War of the Rebellion: Serial 099 Page 0659 Chapter LIX. CORRESPONDENCE, ETC. -UNION.

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March 2, 1865.

Colonel E. N. HALLOWELL,

Commanding Brigade:

COLONEL: The brigadier-general commanding directs that you send to-morrow on a train a force of 200 men to Summerville and return. The men will be kept together and under arms in Summerville. The officer in command will talk with some of the prominent citizens and endeavor to ascertain the sentiments of the people of the country. He will remain in the vicinity of the town a couple of hours, during which time he can detach scouting parties under commissioned officers to visit the neighborhood. The parties going out will be directed not to in anyway molest the citizens. The officer in command will be held responsible by you that no depredations are committed, not even a chicken can be taken. Serviceable horses may be pressed and sent in under charge of an officer should any be found, and a return of the same to these headquarters.

I am, very respectfully, your obedient servant,


First Lieutenant, Fifty-fifth Mass. Vols., and Actg. Asst. Adjt. General


Hilton Head, S. C., March 2, 1865.

Bvt. Major General C. GROVER,

Commanding District of Savannah, Department of the South:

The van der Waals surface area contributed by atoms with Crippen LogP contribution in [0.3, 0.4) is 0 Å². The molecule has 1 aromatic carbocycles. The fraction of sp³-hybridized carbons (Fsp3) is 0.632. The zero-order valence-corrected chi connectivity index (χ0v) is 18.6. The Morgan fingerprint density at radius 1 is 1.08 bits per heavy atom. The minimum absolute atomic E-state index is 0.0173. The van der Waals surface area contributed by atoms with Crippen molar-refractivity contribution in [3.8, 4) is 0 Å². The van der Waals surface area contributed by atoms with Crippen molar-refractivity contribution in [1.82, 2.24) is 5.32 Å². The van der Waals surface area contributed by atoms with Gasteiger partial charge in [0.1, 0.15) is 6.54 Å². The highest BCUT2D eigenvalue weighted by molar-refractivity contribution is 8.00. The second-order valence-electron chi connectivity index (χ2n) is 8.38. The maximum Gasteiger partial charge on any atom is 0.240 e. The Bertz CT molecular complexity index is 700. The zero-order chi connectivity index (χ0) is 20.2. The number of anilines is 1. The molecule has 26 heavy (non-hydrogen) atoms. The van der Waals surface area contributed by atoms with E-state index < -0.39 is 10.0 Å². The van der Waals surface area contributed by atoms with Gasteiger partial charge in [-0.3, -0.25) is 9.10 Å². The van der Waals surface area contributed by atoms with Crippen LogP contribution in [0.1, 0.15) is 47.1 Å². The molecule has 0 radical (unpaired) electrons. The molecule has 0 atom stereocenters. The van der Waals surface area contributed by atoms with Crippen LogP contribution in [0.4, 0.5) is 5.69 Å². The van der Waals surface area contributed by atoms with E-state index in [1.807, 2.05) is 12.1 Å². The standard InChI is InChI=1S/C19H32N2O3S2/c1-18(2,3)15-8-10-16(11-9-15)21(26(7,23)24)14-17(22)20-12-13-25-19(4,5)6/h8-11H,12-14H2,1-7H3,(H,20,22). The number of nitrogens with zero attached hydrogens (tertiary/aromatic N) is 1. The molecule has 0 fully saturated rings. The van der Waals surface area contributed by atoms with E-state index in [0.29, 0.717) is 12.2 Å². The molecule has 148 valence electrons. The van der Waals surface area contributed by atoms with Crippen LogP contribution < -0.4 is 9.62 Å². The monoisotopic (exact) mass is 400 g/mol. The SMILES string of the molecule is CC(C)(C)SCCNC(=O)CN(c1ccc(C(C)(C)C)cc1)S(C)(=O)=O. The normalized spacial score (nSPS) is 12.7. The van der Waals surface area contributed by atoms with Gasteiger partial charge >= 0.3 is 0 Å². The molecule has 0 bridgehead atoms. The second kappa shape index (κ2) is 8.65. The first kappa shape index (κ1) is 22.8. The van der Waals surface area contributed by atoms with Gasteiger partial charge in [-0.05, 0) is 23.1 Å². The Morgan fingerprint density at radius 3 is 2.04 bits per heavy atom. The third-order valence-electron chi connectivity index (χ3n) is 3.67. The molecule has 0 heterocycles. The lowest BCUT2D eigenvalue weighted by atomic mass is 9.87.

GENERAL: The two brigades to be detached from your command, as directed in my letter of the 28th, are bound for Cape Fear River, N. C. They should be provided with five days' rations and a liberal outfit of medical supplies. No land transportation will be sent with them. As I have but one steam transport in this department fit to go to sea with troops, I am obliged to send these troops north in vessels of too much draft of water to ascend the Savannah River. Small transports will therefore be sent to convey these troops to Port Royal Harbor. The chief quartermaster of the department has been directed to furnish the necessary transportation.

Very respectfully, your obedient servant,


Major-General, Commanding.

CITY POINT, VA., March 3, 1865.

Honorable E. M. STANTON,

Secretary of War:

Richmond papers of to-day are received, but contain no important news. The following items embrace all that is of any interest:

From Charleston. -The Fayetteville Telegraph of the 24 states that an officer who arrived here direct from South Carolina last night gives us some interesting items concerning the evacuation of Charleston. The evacuation took place on Friday night, and the city was occupied by about 500 Yankees, who landed in small boats about 12 o'clock on Saturday. All the cotton (some 6,000 bales) and the shipping was destroyed, and the guns spiked by the military authorities. The city is now but little more than a heap of ruins. When the Yankees entered nearly half of it was in ashes, and a terrible fire was still raging. The fire originated in two ways. A quantity of damaged powder had been left at the depot of the Northeastern